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NC-4—she was the first

11 January 2018

 

US Navy Curtiss NC-4—Joseph May/Travel for Aircraft

There she is in all her tremendous size in the National Naval Aviation Museum—the Curtiss NC-4 which the US Navy flew across the Atlantic Ocean. The first aircraft to do so. The US Navy began the flight with three aircraft but it was the NC-4 which made it. Thankfully no crew members were lost with the two aircraft which were forced to retire from the mission. The mission itself was an immense logistical exercise and covered many days. This is perhaps why this achievement was eclipsed by Alcock and Brown’s single hop across the Atlantic Ocean, over a shorter route, but in one hop all the same.

Unlike Alcock and Brown’s Vickers Vimy, the NC-4 is in a museum where it can be approached, touched and experienced. The size of a large business jet (like a Grumman Gulfstream) but all crew positions in the open with a quadruple set of 400 hp engines. Fingertips along the doped skin, maybe not the same skin which kissed the Atlantic’s waters, bring a thrill all the same. How often can one feel history? Holding the camera up above the head gives a delayed peek into part of the cockpit—though the museum allows a virtual visit here. This aircraft was flown by muscle and pneumatics—no hydraulics or electric boost, much less an autopilot or GPS—and all across an unforgiving ocean for the first transoceanic transit.

The difference between stall speed and cruise speed was slight, 54 knots and 84 knots, but the range was respectable at more than 1400 miles. For the six member crew the flight must have been at times exhilarating and at other times trying—the nature of firsts, of exploring and of pioneering.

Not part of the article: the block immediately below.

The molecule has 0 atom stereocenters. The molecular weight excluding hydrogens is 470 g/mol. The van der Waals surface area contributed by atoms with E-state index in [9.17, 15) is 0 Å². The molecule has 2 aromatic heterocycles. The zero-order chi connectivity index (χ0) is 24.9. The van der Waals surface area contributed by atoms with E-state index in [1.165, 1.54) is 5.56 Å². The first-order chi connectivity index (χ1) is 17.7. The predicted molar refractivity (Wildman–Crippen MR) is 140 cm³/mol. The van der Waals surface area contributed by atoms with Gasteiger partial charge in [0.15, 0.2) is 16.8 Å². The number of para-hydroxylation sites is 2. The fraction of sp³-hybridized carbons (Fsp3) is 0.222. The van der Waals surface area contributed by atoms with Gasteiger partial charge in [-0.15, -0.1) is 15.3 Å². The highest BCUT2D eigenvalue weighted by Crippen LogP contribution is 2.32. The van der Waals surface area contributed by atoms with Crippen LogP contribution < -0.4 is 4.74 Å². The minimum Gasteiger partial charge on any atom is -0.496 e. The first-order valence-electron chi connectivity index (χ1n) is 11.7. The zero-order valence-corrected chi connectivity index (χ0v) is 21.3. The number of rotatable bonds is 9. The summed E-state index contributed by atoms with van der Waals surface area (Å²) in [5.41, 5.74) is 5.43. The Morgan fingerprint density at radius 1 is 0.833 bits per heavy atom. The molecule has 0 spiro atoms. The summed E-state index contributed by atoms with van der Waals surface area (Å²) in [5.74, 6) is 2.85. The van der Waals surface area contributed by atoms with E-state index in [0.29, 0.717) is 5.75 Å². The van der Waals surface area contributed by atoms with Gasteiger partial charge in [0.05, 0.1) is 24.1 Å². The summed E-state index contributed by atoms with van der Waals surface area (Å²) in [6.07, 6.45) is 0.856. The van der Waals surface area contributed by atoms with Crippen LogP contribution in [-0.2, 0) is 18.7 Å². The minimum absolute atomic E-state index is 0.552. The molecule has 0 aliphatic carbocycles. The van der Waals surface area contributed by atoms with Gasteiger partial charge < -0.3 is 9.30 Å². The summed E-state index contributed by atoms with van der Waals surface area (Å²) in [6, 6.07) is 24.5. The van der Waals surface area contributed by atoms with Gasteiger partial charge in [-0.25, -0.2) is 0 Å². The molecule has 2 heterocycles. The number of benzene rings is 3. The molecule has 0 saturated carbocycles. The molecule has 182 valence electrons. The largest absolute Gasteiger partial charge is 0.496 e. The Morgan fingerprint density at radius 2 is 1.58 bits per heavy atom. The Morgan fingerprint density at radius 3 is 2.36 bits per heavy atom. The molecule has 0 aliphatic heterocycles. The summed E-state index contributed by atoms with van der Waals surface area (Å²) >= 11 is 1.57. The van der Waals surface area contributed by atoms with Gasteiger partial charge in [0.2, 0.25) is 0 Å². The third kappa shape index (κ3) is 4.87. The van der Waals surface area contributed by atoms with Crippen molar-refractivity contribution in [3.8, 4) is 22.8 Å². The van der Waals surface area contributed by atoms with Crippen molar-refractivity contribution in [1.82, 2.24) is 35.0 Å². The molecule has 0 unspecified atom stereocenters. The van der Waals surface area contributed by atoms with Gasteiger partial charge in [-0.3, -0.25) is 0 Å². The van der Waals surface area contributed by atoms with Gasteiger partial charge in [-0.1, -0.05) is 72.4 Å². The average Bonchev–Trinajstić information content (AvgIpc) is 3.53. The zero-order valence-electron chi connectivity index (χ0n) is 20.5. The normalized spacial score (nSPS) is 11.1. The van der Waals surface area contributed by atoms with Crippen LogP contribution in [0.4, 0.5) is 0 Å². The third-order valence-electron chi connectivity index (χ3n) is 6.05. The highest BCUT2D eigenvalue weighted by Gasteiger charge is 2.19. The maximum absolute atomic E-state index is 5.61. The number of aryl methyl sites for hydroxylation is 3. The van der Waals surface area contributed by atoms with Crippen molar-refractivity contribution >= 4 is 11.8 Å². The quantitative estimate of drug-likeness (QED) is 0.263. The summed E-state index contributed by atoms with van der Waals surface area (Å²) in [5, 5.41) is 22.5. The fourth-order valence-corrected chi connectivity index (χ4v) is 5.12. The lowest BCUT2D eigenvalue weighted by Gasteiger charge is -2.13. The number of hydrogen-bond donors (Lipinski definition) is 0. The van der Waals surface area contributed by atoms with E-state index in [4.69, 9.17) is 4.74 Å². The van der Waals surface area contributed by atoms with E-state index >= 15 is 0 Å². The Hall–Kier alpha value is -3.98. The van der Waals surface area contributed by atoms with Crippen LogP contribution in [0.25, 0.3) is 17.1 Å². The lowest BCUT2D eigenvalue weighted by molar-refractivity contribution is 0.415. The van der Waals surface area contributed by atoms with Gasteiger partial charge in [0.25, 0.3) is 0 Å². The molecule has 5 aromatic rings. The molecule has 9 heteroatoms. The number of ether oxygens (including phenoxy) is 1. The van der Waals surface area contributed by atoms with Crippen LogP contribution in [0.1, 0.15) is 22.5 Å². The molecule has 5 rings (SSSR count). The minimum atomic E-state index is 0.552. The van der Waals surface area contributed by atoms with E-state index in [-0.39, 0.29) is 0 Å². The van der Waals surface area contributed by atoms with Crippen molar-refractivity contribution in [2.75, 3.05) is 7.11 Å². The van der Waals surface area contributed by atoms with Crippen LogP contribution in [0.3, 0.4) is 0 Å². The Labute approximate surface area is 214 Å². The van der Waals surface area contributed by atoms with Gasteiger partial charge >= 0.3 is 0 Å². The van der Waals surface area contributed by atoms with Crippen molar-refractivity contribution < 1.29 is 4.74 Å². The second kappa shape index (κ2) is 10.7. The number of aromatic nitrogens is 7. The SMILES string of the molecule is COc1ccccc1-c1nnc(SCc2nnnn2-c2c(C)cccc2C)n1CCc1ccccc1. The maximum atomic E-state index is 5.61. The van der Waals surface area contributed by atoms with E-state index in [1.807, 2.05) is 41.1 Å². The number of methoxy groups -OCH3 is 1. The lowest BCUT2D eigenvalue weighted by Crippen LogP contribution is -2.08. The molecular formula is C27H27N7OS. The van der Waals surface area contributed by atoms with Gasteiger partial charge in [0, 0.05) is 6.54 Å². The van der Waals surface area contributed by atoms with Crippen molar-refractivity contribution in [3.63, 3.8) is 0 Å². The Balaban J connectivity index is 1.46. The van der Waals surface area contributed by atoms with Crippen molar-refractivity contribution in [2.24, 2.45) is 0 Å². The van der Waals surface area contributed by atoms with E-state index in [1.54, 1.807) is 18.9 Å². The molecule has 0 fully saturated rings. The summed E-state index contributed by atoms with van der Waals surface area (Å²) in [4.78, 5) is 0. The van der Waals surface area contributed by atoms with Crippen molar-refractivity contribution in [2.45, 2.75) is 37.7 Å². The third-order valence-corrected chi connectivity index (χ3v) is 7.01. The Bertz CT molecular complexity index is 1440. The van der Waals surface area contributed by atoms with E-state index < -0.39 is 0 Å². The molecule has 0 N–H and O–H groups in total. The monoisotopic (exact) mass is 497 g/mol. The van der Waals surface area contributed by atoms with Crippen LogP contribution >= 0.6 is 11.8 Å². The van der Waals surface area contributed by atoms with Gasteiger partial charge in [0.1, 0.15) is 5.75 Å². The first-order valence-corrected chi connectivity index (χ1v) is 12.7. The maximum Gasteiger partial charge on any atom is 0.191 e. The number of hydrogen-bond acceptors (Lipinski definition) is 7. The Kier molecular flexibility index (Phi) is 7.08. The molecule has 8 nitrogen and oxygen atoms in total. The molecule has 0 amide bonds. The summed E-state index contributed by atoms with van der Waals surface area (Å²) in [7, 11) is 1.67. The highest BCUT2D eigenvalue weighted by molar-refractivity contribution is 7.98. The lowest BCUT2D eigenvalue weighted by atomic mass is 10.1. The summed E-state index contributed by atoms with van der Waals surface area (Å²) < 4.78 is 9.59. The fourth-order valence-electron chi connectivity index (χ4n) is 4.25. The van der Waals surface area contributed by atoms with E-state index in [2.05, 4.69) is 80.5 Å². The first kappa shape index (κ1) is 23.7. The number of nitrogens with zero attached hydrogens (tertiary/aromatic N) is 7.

US Navy Curtiss NC-4—Joseph May/Travel for Aircraft

US Navy Curtiss NC-4—Joseph May/Travel for Aircraft

US Navy Curtiss NC-4—Joseph May/Travel for Aircraft

US Navy Curtiss NC-4 view from on high—Joseph May/Travel for Aircraft

US Navy Curtiss NC-4’s cockpit (whatever the weather the crew felt it)—Joseph May/Travel for Aircraft

US Navy Curtiss NC-4’s engines (all four)—Joseph May/Travel for Aircraft

US Navy Curtiss NC-4 propeller and engine assembly—Joseph May/Travel for Aircraft

US Navy Curtiss NC-4 Curtiss Liberty 12 engine (12 cylinders and 400 hp)—Joseph May/Travel for Aircraft

US Navy Curtiss NC-4 beaching gear close up—Joseph May/Travel for Aircraft

US Navy Curtiss NC-4 view of the engine with the pusher propeller—Joseph May/Travel for Aircraft

US Navy Curtiss NC-4’s tailplane —Joseph May/Travel for Aircraft

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2 Comments leave one →
  1. Bruce Kay permalink
    13 January 2018 11:38

    Thanks Joe. Excellent set of photos. What year was the flight of 3 minus 2?

    • travelforaircraft permalink*
      13 January 2018 14:44

      Thanks Bruce. I know you see it’s an older design–it’s record flight was May through June 1919. That’s nearly a century ago. Am amazing fact to consider with changes in design, engines, electronics, etc.

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